Alwyn O’Brien: Daughter
September 7 – October 14, 2017
Opening Reception: Thursday, Sept 7th, 6-8pm
James Harris Gallery is pleased to present our fourth exhibition by Canadian artist Alwyn O’Brien. Titled “Daughter,” this exhibition explores O’Brien’s interest in the origins of the earliest Neolithic ceramic forms created by matriarchal societies. It is believed that goddess worship was practiced by these Neolithic societies through the archeological discovery of prehistoric goddess figurines often made of clay or carved stone incised with symbols denoting water in its various forms, as well as imagery linking rain and streams with breast milk. Neolithic pottery and basketry began with the coiling of clay or reeds. Cyclic lines of patterns were often used to decorate these vessels. Pottery, baskets, and textiles traditionally created by women were used for farming and food cultivation. As farming marks the start of the Neolithic period and is considered responsible for advancing civilization, these crafts also signified women’s roles in shaping ancient society. Scholar Marija Gimbutas claimed “the existence of a prehistoric Goddess-oriented culture that existed for at least 25,000 years. This peaceful civilization seemingly practiced complete equal rights between the sexes–socially, politically, and spiritually.” O’Brien is using these themes as a starting point but her over the top baroque coiled ceramic sculptures are far from primitive. They emphasize the abundance of earthly pleasures. They are in a sense, personal idols reflecting a chaotic world.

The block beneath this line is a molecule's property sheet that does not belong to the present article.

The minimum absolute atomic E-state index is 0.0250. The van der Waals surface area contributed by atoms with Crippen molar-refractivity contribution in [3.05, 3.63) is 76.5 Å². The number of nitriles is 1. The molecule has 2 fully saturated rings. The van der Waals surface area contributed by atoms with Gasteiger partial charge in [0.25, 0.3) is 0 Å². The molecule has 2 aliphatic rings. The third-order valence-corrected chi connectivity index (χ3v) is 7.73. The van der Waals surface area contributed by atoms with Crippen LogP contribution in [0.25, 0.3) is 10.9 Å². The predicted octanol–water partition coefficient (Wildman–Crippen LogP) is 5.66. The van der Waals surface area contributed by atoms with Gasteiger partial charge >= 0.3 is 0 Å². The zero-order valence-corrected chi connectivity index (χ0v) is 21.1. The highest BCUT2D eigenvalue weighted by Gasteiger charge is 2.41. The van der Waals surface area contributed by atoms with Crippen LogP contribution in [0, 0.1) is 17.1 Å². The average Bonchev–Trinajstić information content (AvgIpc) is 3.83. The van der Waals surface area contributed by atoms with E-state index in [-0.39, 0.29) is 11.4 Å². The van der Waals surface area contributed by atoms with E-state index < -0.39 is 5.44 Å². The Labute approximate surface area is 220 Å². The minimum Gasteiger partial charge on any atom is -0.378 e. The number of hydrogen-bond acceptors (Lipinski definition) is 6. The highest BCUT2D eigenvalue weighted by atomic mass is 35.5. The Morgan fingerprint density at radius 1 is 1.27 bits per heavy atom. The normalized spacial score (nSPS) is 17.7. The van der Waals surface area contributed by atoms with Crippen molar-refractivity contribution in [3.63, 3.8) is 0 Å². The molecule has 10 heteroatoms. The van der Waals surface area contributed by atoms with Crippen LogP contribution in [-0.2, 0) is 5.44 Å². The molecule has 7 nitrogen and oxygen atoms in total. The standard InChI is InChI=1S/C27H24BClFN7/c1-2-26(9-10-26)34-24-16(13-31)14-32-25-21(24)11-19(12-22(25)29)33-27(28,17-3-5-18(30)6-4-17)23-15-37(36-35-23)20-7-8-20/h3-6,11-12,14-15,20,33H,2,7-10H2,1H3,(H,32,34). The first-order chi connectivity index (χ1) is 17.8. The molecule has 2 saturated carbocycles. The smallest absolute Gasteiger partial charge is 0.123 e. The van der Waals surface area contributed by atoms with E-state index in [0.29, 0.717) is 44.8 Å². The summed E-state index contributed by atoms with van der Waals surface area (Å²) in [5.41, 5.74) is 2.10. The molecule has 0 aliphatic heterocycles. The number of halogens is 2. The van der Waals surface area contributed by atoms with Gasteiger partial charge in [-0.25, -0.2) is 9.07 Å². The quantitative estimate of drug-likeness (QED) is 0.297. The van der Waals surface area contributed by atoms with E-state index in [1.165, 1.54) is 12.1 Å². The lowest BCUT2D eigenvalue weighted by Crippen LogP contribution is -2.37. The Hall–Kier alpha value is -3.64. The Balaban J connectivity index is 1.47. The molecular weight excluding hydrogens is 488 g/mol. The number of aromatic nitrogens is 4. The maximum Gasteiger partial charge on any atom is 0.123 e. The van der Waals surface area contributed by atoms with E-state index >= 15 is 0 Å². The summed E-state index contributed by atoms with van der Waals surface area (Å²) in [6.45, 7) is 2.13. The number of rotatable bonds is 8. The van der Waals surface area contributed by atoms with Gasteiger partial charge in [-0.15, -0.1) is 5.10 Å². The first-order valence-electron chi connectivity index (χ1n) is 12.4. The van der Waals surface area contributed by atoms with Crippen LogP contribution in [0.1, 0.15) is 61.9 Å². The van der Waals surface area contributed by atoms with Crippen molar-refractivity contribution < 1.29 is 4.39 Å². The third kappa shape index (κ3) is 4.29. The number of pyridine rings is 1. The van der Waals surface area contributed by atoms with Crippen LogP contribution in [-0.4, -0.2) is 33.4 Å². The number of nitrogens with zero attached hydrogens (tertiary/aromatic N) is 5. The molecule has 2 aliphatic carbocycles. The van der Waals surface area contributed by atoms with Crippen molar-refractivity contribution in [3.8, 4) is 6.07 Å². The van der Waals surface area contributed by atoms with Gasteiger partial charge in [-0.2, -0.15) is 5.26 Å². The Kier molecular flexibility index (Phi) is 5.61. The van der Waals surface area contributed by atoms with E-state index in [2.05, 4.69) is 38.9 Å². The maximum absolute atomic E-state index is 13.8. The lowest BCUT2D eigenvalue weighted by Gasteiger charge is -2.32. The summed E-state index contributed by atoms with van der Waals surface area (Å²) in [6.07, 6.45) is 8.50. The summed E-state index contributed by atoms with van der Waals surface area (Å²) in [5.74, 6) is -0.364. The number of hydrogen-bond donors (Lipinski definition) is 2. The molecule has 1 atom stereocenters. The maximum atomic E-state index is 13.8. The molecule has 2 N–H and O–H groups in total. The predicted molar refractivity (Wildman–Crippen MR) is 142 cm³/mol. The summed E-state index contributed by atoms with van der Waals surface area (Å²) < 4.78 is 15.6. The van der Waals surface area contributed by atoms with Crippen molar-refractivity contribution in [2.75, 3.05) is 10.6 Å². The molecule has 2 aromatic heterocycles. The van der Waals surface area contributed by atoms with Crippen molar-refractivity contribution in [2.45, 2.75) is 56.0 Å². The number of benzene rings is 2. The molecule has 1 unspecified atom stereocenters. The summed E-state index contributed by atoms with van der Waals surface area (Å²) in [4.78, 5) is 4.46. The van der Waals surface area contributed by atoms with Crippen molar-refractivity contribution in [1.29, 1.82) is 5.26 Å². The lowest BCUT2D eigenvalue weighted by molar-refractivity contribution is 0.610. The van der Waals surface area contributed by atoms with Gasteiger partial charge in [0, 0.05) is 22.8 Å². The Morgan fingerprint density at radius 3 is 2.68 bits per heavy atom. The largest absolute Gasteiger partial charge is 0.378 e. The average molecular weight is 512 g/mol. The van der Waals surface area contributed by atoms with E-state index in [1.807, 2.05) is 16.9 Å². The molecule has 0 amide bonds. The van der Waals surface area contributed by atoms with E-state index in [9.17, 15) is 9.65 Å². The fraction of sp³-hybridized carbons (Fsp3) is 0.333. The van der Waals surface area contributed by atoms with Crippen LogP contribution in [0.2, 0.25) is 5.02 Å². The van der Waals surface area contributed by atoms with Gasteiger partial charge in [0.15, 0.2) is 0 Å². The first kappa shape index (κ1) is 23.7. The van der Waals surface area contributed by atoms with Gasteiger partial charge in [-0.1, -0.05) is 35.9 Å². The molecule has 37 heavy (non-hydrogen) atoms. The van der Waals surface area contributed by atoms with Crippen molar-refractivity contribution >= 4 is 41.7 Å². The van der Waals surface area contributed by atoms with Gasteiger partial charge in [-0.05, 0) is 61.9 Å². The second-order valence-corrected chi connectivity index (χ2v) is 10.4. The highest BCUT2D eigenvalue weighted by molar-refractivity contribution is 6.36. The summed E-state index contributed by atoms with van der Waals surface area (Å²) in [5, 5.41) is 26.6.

Coiling has been an integral method in the construction of O’Brien’s ceramic forms. Now there is a more formal relationship to her coil line. In the past, O’Brien often used coil line to deconstruct 19th century porcelain vessels as a basis for her work. In this show, the vessel form has disappeared and the artist has created small and medium scale sculptures of densely rolled coils piled upon one another. The piled forms are a nod to the harvest; in which food, stalks of grain, etc. are gathered together. O’Brien’s piles are of made of earth, emphasizing the reference to the fecundity of Gaea and her earthly delights. O’Brien’s works are rooted in mythological idols but its earthly narratives have been abstracted. The sculptures become small elegies or monuments to forgotten fruits, soft pleasures of food and human touch. They express chaos even though they exist in stasis waiting for the collapse and renewal to begin again.
Alwyn O’Brien’s ceramic practice has taken her across Canada, studying at Capilano College, in Vancouver, Sheridan College of Ontario, the Nova Scotia School of Art and Design, and Emily Carr Institute of Art and Design. She received her MFA in 2010 from the University of Washington in Seattle and her BFA from Emily Carr Institute. Her work is featured in the collections of the Seattle Art Museum, Boise Art Museum, the Surrey Art Gallery, and the Mackenzie Art Gallery.